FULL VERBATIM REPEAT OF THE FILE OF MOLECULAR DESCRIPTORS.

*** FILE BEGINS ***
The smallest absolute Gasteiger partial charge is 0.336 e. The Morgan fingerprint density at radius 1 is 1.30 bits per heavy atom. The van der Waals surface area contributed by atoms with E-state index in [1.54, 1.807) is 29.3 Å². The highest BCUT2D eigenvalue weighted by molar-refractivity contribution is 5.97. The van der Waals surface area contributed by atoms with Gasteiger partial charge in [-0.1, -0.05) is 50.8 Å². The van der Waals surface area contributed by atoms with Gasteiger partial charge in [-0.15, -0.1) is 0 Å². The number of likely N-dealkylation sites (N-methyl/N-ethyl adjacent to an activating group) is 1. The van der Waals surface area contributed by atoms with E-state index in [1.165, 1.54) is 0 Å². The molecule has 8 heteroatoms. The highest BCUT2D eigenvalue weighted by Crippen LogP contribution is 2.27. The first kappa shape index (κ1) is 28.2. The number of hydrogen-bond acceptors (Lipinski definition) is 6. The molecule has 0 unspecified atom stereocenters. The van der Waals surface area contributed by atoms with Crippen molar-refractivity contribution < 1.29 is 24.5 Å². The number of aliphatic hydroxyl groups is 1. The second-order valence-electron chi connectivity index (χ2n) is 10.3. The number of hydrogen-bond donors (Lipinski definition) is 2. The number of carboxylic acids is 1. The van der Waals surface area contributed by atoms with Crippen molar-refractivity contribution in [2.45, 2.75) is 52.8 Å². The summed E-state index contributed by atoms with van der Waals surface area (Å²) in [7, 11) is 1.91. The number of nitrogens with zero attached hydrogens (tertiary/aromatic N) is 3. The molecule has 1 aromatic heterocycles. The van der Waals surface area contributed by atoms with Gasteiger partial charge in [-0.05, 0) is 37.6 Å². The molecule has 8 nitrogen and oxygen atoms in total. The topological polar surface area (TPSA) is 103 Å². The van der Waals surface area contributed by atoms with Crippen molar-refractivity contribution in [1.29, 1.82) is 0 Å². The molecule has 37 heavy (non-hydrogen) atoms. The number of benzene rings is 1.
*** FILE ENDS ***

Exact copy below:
The smallest absolute Gasteiger partial charge is 0.336 e. The Morgan fingerprint density at radius 1 is 1.30 bits per heavy atom. The van der Waals surface area contributed by atoms with E-state index in [1.54, 1.807) is 29.3 Å². The highest BCUT2D eigenvalue weighted by molar-refractivity contribution is 5.97. The van der Waals surface area contributed by atoms with Gasteiger partial charge in [-0.1, -0.05) is 50.8 Å². The van der Waals surface area contributed by atoms with Gasteiger partial charge in [-0.15, -0.1) is 0 Å². The number of likely N-dealkylation sites (N-methyl/N-ethyl adjacent to an activating group) is 1. The van der Waals surface area contributed by atoms with E-state index in [1.165, 1.54) is 0 Å². The molecule has 8 heteroatoms. The highest BCUT2D eigenvalue weighted by Crippen LogP contribution is 2.27. The first kappa shape index (κ1) is 28.2. The number of hydrogen-bond acceptors (Lipinski definition) is 6. The molecule has 0 unspecified atom stereocenters. The van der Waals surface area contributed by atoms with Crippen molar-refractivity contribution < 1.29 is 24.5 Å². The number of aliphatic hydroxyl groups is 1. The second-order valence-electron chi connectivity index (χ2n) is 10.3. The number of hydrogen-bond donors (Lipinski definition) is 2. The number of carboxylic acids is 1. The van der Waals surface area contributed by atoms with Crippen molar-refractivity contribution in [2.45, 2.75) is 52.8 Å². The summed E-state index contributed by atoms with van der Waals surface area (Å²) in [7, 11) is 1.91. The number of nitrogens with zero attached hydrogens (tertiary/aromatic N) is 3. The molecule has 1 aromatic heterocycles. The van der Waals surface area contributed by atoms with Gasteiger partial charge in [-0.05, 0) is 37.6 Å². The molecule has 8 nitrogen and oxygen atoms in total. The topological polar surface area (TPSA) is 103 Å². The van der Waals surface area contributed by atoms with Crippen molar-refractivity contribution in [1.29, 1.82) is 0 Å². The molecule has 37 heavy (non-hydrogen) atoms. The number of benzene rings is 1.